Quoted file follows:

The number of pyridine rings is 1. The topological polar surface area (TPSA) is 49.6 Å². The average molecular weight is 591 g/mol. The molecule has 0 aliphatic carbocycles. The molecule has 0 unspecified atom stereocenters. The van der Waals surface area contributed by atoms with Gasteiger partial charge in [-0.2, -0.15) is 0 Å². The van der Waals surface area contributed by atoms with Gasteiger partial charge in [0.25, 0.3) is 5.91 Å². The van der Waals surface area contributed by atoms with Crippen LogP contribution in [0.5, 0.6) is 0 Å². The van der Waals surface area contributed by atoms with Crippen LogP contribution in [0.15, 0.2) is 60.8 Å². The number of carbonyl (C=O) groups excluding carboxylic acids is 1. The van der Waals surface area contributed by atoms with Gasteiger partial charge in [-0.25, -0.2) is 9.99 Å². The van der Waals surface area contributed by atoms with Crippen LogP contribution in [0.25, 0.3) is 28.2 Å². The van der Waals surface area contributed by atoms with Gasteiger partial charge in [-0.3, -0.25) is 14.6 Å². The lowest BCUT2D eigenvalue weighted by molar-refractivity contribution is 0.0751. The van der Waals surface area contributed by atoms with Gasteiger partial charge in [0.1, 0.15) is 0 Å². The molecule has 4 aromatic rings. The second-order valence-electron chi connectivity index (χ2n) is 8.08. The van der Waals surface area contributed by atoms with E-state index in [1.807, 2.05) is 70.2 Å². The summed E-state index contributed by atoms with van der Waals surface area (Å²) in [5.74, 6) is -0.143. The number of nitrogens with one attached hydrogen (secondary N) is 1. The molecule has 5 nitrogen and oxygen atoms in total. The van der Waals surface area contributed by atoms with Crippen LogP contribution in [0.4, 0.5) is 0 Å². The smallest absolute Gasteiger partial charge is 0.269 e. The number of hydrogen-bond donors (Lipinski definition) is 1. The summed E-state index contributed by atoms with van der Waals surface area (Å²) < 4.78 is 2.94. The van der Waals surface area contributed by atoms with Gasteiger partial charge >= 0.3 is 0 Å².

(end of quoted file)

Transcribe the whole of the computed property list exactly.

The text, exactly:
The number of pyridine rings is 1. The topological polar surface area (TPSA) is 49.6 Å². The average molecular weight is 591 g/mol. The molecule has 0 aliphatic carbocycles. The molecule has 0 unspecified atom stereocenters. The van der Waals surface area contributed by atoms with Gasteiger partial charge in [-0.2, -0.15) is 0 Å². The van der Waals surface area contributed by atoms with Gasteiger partial charge in [0.25, 0.3) is 5.91 Å². The van der Waals surface area contributed by atoms with Crippen LogP contribution in [0.5, 0.6) is 0 Å². The van der Waals surface area contributed by atoms with Crippen LogP contribution in [0.15, 0.2) is 60.8 Å². The number of carbonyl (C=O) groups excluding carboxylic acids is 1. The van der Waals surface area contributed by atoms with Gasteiger partial charge in [-0.25, -0.2) is 9.99 Å². The van der Waals surface area contributed by atoms with Crippen LogP contribution in [0.25, 0.3) is 28.2 Å². The van der Waals surface area contributed by atoms with Gasteiger partial charge in [-0.3, -0.25) is 14.6 Å². The lowest BCUT2D eigenvalue weighted by molar-refractivity contribution is 0.0751. The van der Waals surface area contributed by atoms with Gasteiger partial charge in [0.1, 0.15) is 0 Å². The molecule has 4 aromatic rings. The second-order valence-electron chi connectivity index (χ2n) is 8.08. The van der Waals surface area contributed by atoms with E-state index in [1.807, 2.05) is 70.2 Å². The summed E-state index contributed by atoms with van der Waals surface area (Å²) in [5.74, 6) is -0.143. The number of nitrogens with one attached hydrogen (secondary N) is 1. The molecule has 5 nitrogen and oxygen atoms in total. The van der Waals surface area contributed by atoms with Crippen LogP contribution in [0.4, 0.5) is 0 Å². The smallest absolute Gasteiger partial charge is 0.269 e. The number of hydrogen-bond donors (Lipinski definition) is 1. The summed E-state index contributed by atoms with van der Waals surface area (Å²) < 4.78 is 2.94. The van der Waals surface area contributed by atoms with Gasteiger partial charge >= 0.3 is 0 Å².